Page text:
Data Home | Math Topics | Environment Topics | Topics Matrix | Master List | Help

Go to Top

The data column "total nitrogen input" accounts for the combined nitrogen inputs from manure and commercial fertilizers.  Until the mid 1920's, spreading manure was the primary means of adding nitrogen to agricultural fields.  The amount of nitrogen from manure for 1865 to 1925 was back calculated from available statistics on the number of livestock units.  By knowing the number of livestock, researchers in this study were able to estimate the amount of manure produced.  Interestingly though, the nitrogen content of manure changed during this period of time.  To account for this variability, these researchers found data on the amount of milk produced, and used a correlation between milk produced and nitrogen content to estimate the amount of nitrogen in the manure.  The correlation they used was "roughly for every 1000 kg increase in milk production, nitrogen in manure increased by 20 kg".   Hoffman et. al. also accounted for the loss of nitrogen (in the form of ammonia) as it transfers from  manure to soil.   Manure data after 1925 was obtained from Statistics Sweden.  Data on the use of fertilizer nitrogen was based on sales statistics from Statistics Sweden as described in the journal article.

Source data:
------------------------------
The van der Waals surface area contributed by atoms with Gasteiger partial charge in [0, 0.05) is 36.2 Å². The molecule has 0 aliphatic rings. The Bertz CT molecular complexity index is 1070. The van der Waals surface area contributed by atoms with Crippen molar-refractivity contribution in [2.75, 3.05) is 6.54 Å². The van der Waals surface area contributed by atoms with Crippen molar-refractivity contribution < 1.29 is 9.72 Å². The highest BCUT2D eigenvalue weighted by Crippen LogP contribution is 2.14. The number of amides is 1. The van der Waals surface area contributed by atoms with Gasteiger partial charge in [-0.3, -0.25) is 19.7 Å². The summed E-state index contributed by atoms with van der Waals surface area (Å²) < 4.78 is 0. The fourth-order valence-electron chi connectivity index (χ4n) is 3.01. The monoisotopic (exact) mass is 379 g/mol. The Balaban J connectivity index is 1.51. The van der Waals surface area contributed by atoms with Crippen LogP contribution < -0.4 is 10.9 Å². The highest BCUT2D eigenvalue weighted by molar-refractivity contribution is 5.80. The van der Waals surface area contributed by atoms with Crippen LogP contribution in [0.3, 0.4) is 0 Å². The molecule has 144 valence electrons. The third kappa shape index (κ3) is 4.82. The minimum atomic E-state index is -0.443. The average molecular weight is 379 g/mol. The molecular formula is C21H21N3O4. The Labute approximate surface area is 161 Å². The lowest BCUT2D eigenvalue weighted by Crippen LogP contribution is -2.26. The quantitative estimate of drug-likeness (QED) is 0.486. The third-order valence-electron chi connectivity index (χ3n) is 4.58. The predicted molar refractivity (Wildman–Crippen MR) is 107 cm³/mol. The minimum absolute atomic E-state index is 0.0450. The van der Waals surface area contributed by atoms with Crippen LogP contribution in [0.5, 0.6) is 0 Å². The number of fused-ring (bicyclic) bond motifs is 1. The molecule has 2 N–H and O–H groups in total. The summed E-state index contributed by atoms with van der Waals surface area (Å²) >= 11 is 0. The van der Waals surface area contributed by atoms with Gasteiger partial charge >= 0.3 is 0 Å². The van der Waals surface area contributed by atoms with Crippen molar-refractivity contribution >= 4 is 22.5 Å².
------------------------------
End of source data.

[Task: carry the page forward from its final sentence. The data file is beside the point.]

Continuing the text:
In the late 19th century it was realized that demand for manure nitrogen would exceed the supply.  Just before World
War I, the German researcher Fritz Haber discovered the commercial process (now referred to as the Haber-Bosch process) to convert ammonia gas into fertilizer.  The heavy use of commercial nitrogen today is a two edged sword:  modern levels of agricultural production could not be sustained without it, yet studies demonstrate negative impacts on water quality and ecosystems, especially as nitrogen leaches from land to water sources.  As described in the reference article, "water quality data from major European rivers, such as the Rhine and the Daugava, indicate that a major increase in riverine loads of N coincided with the increased use of commercial fertilizers during the first decades of the post-war period".

It's interesting to compute the harvest-nitrogen ratios between 1865 and the present.  These ratios (and the concavity of the graph) indicate that harvest totals are increasing at a slower rate as nitrogen input increases. Other increases in agricultural science (genetic engineering, irrigation, use of pesticides, etc.) should make the harvest/nitrogen ratio increase over time.  Perhaps a different nutrient is in short supply , or soil quality is being reduced.  There is a good power function fit to the data (very close to a square root function).

Reference:   "Leaching of nitrogen in Swedish agriculture - a historical perspective", by Hoffman, Johnsson, Gustafson and Grimvall,  Agriculture, Ecosystems & Environment, vol. 80 no. 3.

Go to Top

View the Data

 M. Hoffman et al. "Leaching of Nitrogen in Swedish agriculture - a historical perspective" year total nitrogen input (kg/ha) harvest of grain (kg/ha) 1865 122.3 6449 1875 102.4 7483 1885 104.1 7874 1895 101.0 8034 1905 106.0 8419 1915 113.7 9362 1925 146.0 10080 1935 168.9 11959 1945 198.3 9928 1955 254.1 11850 1965 408.4 16001 1975 602.1 18753 1985 635.3 21412

Go to Top